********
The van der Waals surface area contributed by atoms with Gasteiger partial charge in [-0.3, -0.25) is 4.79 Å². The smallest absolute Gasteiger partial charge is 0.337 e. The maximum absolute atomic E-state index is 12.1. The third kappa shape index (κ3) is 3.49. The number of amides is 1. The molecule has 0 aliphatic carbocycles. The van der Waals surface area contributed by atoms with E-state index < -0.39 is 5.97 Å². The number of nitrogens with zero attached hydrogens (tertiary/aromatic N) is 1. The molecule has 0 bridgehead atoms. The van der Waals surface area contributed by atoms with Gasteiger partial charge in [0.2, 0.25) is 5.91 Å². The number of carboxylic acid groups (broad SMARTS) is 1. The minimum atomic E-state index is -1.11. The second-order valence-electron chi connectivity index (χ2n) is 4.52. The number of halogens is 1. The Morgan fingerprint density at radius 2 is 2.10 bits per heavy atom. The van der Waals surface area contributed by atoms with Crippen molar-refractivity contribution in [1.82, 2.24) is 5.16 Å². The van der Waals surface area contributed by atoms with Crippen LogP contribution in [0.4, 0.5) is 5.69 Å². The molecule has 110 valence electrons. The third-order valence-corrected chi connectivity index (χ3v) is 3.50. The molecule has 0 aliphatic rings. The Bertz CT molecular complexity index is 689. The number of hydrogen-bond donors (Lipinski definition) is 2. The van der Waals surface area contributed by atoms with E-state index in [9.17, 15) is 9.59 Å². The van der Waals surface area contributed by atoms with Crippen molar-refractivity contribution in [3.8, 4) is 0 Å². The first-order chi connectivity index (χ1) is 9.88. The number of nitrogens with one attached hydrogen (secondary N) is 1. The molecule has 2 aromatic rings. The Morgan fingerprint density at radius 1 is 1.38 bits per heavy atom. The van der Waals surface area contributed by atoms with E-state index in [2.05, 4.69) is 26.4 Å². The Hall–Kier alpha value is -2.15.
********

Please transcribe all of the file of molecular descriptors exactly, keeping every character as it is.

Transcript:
The van der Waals surface area contributed by atoms with Gasteiger partial charge in [-0.3, -0.25) is 4.79 Å². The smallest absolute Gasteiger partial charge is 0.337 e. The maximum absolute atomic E-state index is 12.1. The third kappa shape index (κ3) is 3.49. The number of amides is 1. The molecule has 0 aliphatic carbocycles. The van der Waals surface area contributed by atoms with E-state index < -0.39 is 5.97 Å². The number of nitrogens with zero attached hydrogens (tertiary/aromatic N) is 1. The molecule has 0 bridgehead atoms. The van der Waals surface area contributed by atoms with Gasteiger partial charge in [0.2, 0.25) is 5.91 Å². The number of carboxylic acid groups (broad SMARTS) is 1. The minimum atomic E-state index is -1.11. The second-order valence-electron chi connectivity index (χ2n) is 4.52. The number of halogens is 1. The Morgan fingerprint density at radius 2 is 2.10 bits per heavy atom. The van der Waals surface area contributed by atoms with Crippen molar-refractivity contribution in [1.82, 2.24) is 5.16 Å². The van der Waals surface area contributed by atoms with Crippen LogP contribution in [0.4, 0.5) is 5.69 Å². The molecule has 110 valence electrons. The third-order valence-corrected chi connectivity index (χ3v) is 3.50. The molecule has 0 aliphatic rings. The Bertz CT molecular complexity index is 689. The number of hydrogen-bond donors (Lipinski definition) is 2. The van der Waals surface area contributed by atoms with E-state index in [9.17, 15) is 9.59 Å². The van der Waals surface area contributed by atoms with Crippen molar-refractivity contribution in [3.8, 4) is 0 Å². The first-order chi connectivity index (χ1) is 9.88. The number of nitrogens with one attached hydrogen (secondary N) is 1. The molecule has 2 aromatic rings. The Morgan fingerprint density at radius 1 is 1.38 bits per heavy atom. The van der Waals surface area contributed by atoms with E-state index in [2.05, 4.69) is 26.4 Å². The Hall–Kier alpha value is -2.15.